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Last Updated: Tuesday, 28 February 2006, 15:14 GMT
Fresh unrest in Kabul prison riot
British soldiers of the International Security Assistance Force (Isaf) patrol outside Pul-e-Charkhi prison
Reinforcements have been sent to the high-security prison
Fighting has resumed at Afghanistan's main prison, parts of which have been taken over by rioting detainees.

Security forces fired at inmates at Kabul's Pul-e-Charkhi jail, where hundreds of rioters, including Taleban and al-Qaeda militants, are barricaded.

Tuesday's unrest followed an apparent breakthrough on Monday - when officials agreed to distribute food and water to the protesters, and restore power.

The riot began on Saturday with inmates demanding better conditions.

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Security forces are surrounding the area and an unmanned drone aircraft is circling overhead.

Bodies

Officials say they are seeking a peaceful solution to the stand-off, but have pledged to use force if talks fail.

Late on Monday negotiators reached a deal with the rioters. Besides receiving food and water, the inmates handed over the bodies of four of their group who had been killed in the initial riots.

Several injured prisoners were also taken to hospital.

We can take all these prisoners in one hour, but to prevent bloodshed we are trying to negotiate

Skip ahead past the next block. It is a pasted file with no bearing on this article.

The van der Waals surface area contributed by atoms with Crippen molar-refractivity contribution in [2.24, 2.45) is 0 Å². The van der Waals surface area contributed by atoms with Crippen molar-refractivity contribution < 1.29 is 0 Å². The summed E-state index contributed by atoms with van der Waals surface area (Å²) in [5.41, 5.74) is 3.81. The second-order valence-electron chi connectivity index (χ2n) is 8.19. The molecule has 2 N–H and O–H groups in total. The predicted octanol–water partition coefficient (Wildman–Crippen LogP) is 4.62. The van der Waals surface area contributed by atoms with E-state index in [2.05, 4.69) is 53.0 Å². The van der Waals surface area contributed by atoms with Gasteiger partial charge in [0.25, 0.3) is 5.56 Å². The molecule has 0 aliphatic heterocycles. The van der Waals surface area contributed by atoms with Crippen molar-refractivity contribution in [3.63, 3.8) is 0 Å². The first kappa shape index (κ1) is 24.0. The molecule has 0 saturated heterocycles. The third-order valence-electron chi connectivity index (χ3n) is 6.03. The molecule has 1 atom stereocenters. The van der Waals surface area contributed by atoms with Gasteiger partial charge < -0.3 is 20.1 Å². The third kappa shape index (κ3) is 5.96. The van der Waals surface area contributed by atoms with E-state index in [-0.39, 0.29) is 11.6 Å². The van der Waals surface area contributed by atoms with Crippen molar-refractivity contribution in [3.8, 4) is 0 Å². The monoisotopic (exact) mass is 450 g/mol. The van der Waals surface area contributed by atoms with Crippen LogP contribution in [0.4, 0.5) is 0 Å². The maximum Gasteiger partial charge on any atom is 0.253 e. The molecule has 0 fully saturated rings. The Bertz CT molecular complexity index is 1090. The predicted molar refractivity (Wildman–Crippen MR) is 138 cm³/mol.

Deputy Justice Minister Mohammed Qasim Hashimzai

However on Tuesday officials said the rioters had backed away from the agreement.

Security forces told the BBC's Bilal Sarwary outside the prison that prisoners were fired upon after several tried to break out.

Troop reinforcements were sent, and a group of about 50 security officers was seen heading towards the jail.

Mediator Mawli Sidiq - a member of the Afghanistan Ulema Council, a religious body - told our correspondent negotiations should be given another chance.

Notorious prison

Inmates are reported to be armed with knives and makeshift clubs, but not guns.

Trouble started on Saturday evening, apparently sparked by a change in prison uniform rules.

Pul-e-Charkhi is a huge prison complex built in the 1970s on the outskirts of the capital.

Correspondents say the vast and run-down jail is notorious for the disappearance and torture of thousands of Afghans during the communist era.

Last month, seven Taleban suspects escaped from the jail, with prison guards accused by officials of helping the break-out.

Following the escape, prison authorities ordered inmates to wear bright orange uniforms.


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Families gather at the prison for news of inmates



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